“People with Huntington’s disease suffer from uncontrolled movement and some behavioral symptoms with no evidence of loss of dopamine, the chemical that controls motor, cognitive and behavioral aspects in healthy individuals. Previous work with nilotinib has demonstrated that it may increase the level of dopamine, so establishing the safety of nilotinib in Huntington’s disease is important,” says Charbel Moussa, MBBS, PhD, director of the Translational Neurotherapeutics Program (TNP) at Georgetown University Medical Center. “Side effects such as worsening motor and behavioral symptoms as a result of dopamine increase must be very carefully monitored.”

The Huntington’s study and ongoing Alzheimer’s and Parkinson’s disease studies with nilotinib build on research from the TNP. Moussa and his colleagues are examining the use of tyrosine kinase inhibitors, including nilotinib, in the treatment of neurodegenerative diseases.

Moussa is the inventor on a U.S. patent owned by Georgetown University and on other pending U.S. and foreign patent applications for use of nilotinib and other tyrosine kinase inhibitors for the treatment of neurodegenerative diseases.

For more information about this Huntington’s disease clinical trial, please contact Hope Heller at or 202-687-1366.

About Cures Within Reach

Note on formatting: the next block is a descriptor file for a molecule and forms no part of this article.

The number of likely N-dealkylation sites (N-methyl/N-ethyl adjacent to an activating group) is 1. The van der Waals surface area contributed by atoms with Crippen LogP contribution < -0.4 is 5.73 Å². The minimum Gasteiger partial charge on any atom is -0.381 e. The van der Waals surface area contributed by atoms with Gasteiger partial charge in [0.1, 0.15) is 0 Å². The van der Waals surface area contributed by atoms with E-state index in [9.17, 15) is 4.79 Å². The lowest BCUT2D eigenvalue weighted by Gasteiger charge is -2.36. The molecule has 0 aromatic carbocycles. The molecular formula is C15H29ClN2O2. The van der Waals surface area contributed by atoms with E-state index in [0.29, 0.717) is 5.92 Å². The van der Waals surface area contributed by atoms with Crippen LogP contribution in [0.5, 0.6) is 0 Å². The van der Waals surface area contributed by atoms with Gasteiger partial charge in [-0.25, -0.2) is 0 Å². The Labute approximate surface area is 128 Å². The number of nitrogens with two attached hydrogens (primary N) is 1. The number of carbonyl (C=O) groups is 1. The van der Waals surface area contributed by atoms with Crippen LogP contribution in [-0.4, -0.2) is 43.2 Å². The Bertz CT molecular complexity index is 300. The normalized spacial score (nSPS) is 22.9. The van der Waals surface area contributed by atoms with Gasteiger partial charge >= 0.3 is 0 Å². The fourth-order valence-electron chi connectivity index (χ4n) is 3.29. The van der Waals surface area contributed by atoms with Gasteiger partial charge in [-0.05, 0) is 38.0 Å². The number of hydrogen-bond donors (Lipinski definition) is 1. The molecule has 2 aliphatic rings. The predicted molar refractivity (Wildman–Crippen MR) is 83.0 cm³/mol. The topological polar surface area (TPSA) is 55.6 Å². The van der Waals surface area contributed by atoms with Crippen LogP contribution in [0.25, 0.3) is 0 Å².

Cures Within Reach improves patient quality and length of life by leveraging the speed, safety and cost-effectiveness of medical repurposing research, driving more treatments to more patients more quickly. It is a philanthropic leader in drug, device and nutraceutical repurposing research, which has the potential to transform the lives of patients with unsolved diseases by delivering treatments that can be used in the near-term. Cures Within Reach’s repurposing research projects have generated over a dozen “new” treatments in use by patients today or funded for larger clinical trials, and currently has 18 repurposing research projects either funded or approved for funding. Visit Cures Within Reach at or follow via Twitter @CuresWReach,, or

About Georgetown University Medical Center
Georgetown University Medical Center (new window) (GUMC) is an internationally recognized academic medical center with a three-part mission of research, teaching and patient care (through MedStar Health). GUMC’s mission is carried out with a strong emphasis on public service and a dedication to the Catholic, Jesuit principle of cura personalis — or “care of the whole person.” The Medical Center includes the School of Medicine and the School of Nursing & Health Studies, both nationally ranked; Georgetown Lombardi Comprehensive Cancer Center, designated as a comprehensive cancer center by the National Cancer Institute; and the Biomedical Graduate Research Organization, which accounts for the majority of externally funded research at GUMC including a Clinical and Translational Science Award from the National Institutes of Health. Connect with GUMC on Facebook ( (new window)) and Twitter (@gumedcenter (new window)). Connect with Georgetown University School of Medicine on Facebook ( (new window)), Twitter (@gumedicine (new window)) and Instagram (@GeorgetownMedicine (new window)).